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Posts from the ‘Life Insurance’ Category

26
May

Do Retirees and Empty-Nesters need Life Insurance?

Now that the kids are out of the house, you should be shifting your focus on retirement. Since your money isn’t going towards feeding, clothing, and supporting your children (hopefully), you should be figuring out the best way to maintain your quality of life once you retire.

One of the biggest variables in this scenario is the fact that it’s impossible to know how long your money will have to last. Whether it’s 20 years or 40 years can make a huge difference, particularly if you’re not earning money from various investments.

With that in mind, we want to discuss how retirees (and soon to become retirees) can use insurance to help provide for their health and well-being well into their golden years. You don’t want to be left in the lurch because you failed to plan. Here’s what you can do. Read more

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22
Mar

The Need for Corporate Life Insurance

Life insurance is used for two general purposes in a private corporation – managing risk and creating opportunities.  The risk management function is satisfied as life insurance provides the corporation with a tax-free payment in the event of the death of an owner or someone vital to the success of the business.  As life insurance also allows for the tax-sheltered build up of cash value additional planning opportunities are additionally created.

The primary needs for corporate owned life insurance to satisfy the risk management purpose are as follows:

Key Person Life Insurance

Any prudent business would insure its company facilities and equipment that is used in creating revenue.  It follows then that the business should also insure the lives of the people that run the company and make the decisions which contribute to its profit.  Any owner, manager or employee whose death would impair the future growth and success of the company is a key person and should be insured as such. Read more

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5
Feb

“If anything should happen to me….”

Don and Kate were nervously anticipating Don’s upcoming life saving surgery.  Don was also concerned that, should he not survive, Kate might not know everything that needed to be done upon his death.  The night before his surgery he made this list for Kate of the things she should do if he didn’t make it through the operation:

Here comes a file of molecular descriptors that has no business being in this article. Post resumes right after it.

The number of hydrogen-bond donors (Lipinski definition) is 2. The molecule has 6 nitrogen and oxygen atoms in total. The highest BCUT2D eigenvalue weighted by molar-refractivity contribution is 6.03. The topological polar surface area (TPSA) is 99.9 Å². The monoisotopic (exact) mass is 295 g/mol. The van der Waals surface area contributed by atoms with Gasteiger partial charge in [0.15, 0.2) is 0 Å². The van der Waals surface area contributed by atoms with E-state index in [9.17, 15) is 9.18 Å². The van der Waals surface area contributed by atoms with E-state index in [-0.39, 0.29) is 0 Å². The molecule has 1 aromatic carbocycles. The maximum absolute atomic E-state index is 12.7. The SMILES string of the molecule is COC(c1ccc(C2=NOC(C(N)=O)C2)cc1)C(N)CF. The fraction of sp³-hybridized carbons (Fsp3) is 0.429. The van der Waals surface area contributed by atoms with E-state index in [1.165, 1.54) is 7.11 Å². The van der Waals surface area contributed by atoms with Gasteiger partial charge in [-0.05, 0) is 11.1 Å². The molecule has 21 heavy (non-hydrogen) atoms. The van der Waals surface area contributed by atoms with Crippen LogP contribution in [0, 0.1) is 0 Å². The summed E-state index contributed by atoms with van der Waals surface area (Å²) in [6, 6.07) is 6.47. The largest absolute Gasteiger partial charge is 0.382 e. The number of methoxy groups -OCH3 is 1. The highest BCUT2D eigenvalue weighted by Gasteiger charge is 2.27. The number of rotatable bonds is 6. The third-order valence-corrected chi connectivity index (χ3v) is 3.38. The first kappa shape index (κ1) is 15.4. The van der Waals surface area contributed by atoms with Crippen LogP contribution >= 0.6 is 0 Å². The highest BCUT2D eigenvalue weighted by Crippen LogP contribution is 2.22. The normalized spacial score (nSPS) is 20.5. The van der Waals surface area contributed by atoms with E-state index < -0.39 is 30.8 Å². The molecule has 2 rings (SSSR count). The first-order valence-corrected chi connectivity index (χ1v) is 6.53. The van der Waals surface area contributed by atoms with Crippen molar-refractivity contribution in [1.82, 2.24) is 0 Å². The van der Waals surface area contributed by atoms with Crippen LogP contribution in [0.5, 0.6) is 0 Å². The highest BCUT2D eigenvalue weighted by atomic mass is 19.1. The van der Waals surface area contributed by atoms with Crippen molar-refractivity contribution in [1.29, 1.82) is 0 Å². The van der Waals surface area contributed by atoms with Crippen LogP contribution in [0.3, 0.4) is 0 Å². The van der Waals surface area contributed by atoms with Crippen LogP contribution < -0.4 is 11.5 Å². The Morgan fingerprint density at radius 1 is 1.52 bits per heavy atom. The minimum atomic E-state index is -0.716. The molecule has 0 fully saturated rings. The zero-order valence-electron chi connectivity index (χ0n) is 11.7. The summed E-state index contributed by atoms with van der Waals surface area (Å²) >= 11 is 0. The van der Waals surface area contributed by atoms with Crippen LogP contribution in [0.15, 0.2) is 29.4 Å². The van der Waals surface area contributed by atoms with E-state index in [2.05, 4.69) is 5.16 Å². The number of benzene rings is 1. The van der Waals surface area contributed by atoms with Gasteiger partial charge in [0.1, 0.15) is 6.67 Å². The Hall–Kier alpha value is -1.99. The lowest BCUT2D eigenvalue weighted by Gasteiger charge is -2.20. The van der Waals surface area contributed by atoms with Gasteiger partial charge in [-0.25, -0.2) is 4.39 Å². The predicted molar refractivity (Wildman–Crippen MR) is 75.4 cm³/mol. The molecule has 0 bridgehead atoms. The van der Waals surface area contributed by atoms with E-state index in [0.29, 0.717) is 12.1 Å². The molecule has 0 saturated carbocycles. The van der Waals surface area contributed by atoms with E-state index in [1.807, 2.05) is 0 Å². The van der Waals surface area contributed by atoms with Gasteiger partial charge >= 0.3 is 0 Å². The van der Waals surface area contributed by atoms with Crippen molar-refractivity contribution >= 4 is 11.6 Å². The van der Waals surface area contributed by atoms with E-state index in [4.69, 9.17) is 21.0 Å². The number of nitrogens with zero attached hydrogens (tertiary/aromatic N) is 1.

My Dearest Kate

Although I expect to make it through this surgery it has got me thinking that anything could happen to any of us at anytime and we are rarely prepared. 

So, if anything should happen…………….  Read more

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26
Sep

Life Insurance – Do You Buy, Rent, or Borrow?

Without a doubt, life insurance is valuable protection provided by your employee benefit plan, but should it be the only life insurance coverage you have?  Probably not, if you want to ensure you have sufficient long term protection to cover all your family’s financial needs should you die unexpectedly.

In a recent study conducted by the Life Insurance and Market Research Association (LIMRA), it was reported that 61% of Canadians hold some form of life insurance.  Surprisingly, it also revealed that only 38% of Canadians own an individual life insurance contract. This means that almost 40% rely solely on the life insurance provided by their employer. This can be problematic.  The disadvantages of having your employee benefit plan as your only life insurance protection include the following: Read more »

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21
Aug

Optimizing Wealth Through Asset Re-Allocation

If you are an active investor, your investment holdings probably include many different asset classes.  For many investors, diversification is a very important part of the wealth accumulation process to help manage risk and reduce volatility.  Your investment portfolio might include stocks, bonds, equity funds, real estate and commodities.  All these investment assets share a common characteristic – their yield is exposed to tax.  From a taxation standpoint, investment assets fall into the following categories:

Tax Adverse

The income from these investments are taxed at the top rates.  They include bonds, certificates of deposits, savings accounts, rents etc.  Depending on the province, these investments may be taxed at rates of approximately 50% or more. (For example, Alberta 48.0%, BC 49.8%, Manitoba 50.4%, Ontario 53.53%, Nova Scotia 54.0%). Read more »

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16
Jun

Which Term Life Insurance is Right for You?

Once you have decided on how much life insurance you need, your next decision is whether you are going to use term insurance or permanent insurance to provide it.  For many Canadians, while permanent cash value life insurance offers a significant opportunity for them, many initially utilize renewable and convertible term life insurance.  Most life companies in Canada offer 10-year, 20-year and 30-year renewable term policies.   In deciding which one is right for you, attempt to match the need to the term.  While 10-year term might have the lowest entry level cost, the renewal premiums will be significantly higher.  If you have a young family, ask yourself, will I still need protection beyond the 10th year?  If that answer is yes, then a longer renewal period is more appropriate.

In making your choice, it is important to understand how renewable term policies function.  In Canada, the renewal of the coverage is automatic (unless you decide not to renew) and guaranteed.  The premium on renewal, however, will increase dramatically.  Anyone who has 10-year renewable term insurance, instead of renewing it, should re-write the policy for a new term period.  Read more »

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